Peak Fitness: Preventing Stiffness Post Outings

The best time to stretch is right after a muscle-burning activity. It's also when we usually are hopping in a car and sitting for the next little while. Here are some reasons it's so important to stretch after an activity, and some stretching suggestions from Courteney.
Courtenay Schurman Courtenay Schurman
Mountaineers climbing and naturalist leader
June 26, 2018
Peak Fitness: Preventing Stiffness Post Outings
Courtenay stretches her glutes, Mount Rainier. Photo by Doug Schurman.
by Courtenay Schurman, MS, CSCS, PN2

Imagine returning to the car after hiking double-digit miles into triple-digit temperatures, finally pitching your heavy pack into the back of the car. Before you take off to the local pub that serves nachos, pizza, and beer, consider how you’ll feel after an hour or more in the car. 

If you’re like most hikers, backpackers, and climbers, the last thing on your mind is stretching. But spending a few minutes targeting those muscles that just worked so hard for you, you can help prevent what’s known as DOMS, or Delayed Onset Muscle Soreness — the soreness and stiffness that can occur following unaccustomed or strenuous exercise. 


HIPS - To stretch your glutes, while you change out of your boots, in a seated or standing position, simply cross one ankle over the knee and gently bend forward.

HAMSTRINGS -  Lean over with hands on your thighs, gradually reaching to the knees, shins, toes, ground. 

BACK - Hang forward with arms crossed at the elbows and relaxed down toward the ground to elongate the entire upper back side of your body.

CHEST - Especially important following time spent carrying a heavy pack. Simply place your hands at the small of your back, draw elbows back and look up toward the sky.

CALVES - Elevate your toes against the tire well with heel dropped down to relieve calves and Achilles tendon from any steep terrain.


If you are a passenger, consider bringing a baseball or tennis ball with you for the drive home. You can sit on it to work out trigger points in your glutes and hips, or roll the bottom of your foot over the surface if your feet are tired or tight. If you are driving, consider making a few stops (gas, snacks, water breaks) if your drive will be longer than 60-75 minutes home. One of the tricks my husband and I use is challenging each other to a “squat off” where we stand facing each other and drop to the ground in as full a range of motion squat as we can. It’s not unusual to have several slow and painful squats until the blood gets moving again, but with each one we feel progressively looser. Moving in full range of motion helps the tissues stay limber so we’re not as sore when we get home.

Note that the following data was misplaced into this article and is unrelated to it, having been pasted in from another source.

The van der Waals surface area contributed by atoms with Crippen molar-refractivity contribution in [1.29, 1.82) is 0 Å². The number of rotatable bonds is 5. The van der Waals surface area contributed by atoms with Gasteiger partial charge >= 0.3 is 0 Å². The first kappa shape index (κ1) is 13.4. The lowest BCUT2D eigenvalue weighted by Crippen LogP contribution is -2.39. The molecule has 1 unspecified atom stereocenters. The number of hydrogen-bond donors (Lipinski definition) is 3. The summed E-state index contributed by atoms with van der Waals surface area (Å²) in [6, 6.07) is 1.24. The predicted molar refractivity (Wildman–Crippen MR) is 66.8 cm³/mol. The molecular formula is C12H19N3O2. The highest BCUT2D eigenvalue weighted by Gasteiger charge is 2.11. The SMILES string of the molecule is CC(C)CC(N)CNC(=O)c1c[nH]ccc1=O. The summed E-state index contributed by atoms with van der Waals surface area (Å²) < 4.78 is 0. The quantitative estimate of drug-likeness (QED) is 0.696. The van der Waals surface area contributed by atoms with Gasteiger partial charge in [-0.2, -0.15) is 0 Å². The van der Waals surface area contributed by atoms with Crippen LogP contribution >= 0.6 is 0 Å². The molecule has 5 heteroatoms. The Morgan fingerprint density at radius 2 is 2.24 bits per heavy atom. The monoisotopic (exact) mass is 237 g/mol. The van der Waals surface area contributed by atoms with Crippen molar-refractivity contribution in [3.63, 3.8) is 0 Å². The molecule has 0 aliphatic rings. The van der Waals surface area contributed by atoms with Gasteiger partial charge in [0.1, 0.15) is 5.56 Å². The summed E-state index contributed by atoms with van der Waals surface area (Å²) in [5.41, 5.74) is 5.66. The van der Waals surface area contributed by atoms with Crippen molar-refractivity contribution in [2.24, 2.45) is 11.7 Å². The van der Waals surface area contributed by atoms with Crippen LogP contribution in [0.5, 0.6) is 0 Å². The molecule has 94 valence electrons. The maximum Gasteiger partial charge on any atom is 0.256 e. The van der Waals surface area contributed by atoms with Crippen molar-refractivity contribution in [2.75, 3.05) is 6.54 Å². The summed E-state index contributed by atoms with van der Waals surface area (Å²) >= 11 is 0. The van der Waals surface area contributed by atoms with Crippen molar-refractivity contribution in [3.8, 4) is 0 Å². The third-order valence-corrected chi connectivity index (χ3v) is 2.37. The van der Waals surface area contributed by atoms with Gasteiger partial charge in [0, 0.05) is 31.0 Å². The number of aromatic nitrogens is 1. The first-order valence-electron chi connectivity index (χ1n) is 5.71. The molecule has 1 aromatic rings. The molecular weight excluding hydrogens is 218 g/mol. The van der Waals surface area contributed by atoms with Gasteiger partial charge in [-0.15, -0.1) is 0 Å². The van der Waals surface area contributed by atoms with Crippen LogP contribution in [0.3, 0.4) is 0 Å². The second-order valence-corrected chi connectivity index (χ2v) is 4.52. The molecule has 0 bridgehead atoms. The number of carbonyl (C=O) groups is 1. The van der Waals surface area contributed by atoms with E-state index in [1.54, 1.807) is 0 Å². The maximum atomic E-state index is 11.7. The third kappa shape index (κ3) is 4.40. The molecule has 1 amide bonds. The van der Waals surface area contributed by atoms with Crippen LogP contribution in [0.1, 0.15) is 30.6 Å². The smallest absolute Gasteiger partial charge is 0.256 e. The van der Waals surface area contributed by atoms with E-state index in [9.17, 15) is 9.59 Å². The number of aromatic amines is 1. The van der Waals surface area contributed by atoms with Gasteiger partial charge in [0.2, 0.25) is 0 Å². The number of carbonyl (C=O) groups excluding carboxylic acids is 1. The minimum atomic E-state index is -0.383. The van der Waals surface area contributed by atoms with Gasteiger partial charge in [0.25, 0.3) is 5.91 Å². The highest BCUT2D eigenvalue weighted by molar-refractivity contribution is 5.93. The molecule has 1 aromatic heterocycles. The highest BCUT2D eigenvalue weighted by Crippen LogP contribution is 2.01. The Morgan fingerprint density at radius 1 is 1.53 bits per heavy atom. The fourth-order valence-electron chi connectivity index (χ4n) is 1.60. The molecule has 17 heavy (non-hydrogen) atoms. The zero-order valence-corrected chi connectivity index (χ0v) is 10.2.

About the worst thing you can do when you get home is plop onto the couch to veg. Try a soak in a hot tub (a hot bath or shower will work well, too). Go for an easy walk to help your muscles recover more quickly. A short nap can help, especially if you got up early to start your trip. And don’t forget to rehydrate to replenish all the fluids and electrolytes you lost on the trail.

So even though your trip is done, spending some time on recovery will help you be better prepared, sooner, for your next objective. Happy training!

For more how-to exercises and nutrition tips for the outdoor athlete, visit Courtenay Schurman’s website at or send her a question at

This article originally appeared in our Fall 2017 issue of Mountaineer magazine. To view the original article in magazine form and read more stories from our publication, click here.

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Ryan Pohanic
Ryan Pohanic says:
Jul 03, 2018 04:54 PM

Great tips! Putting tennis balls in the car now!!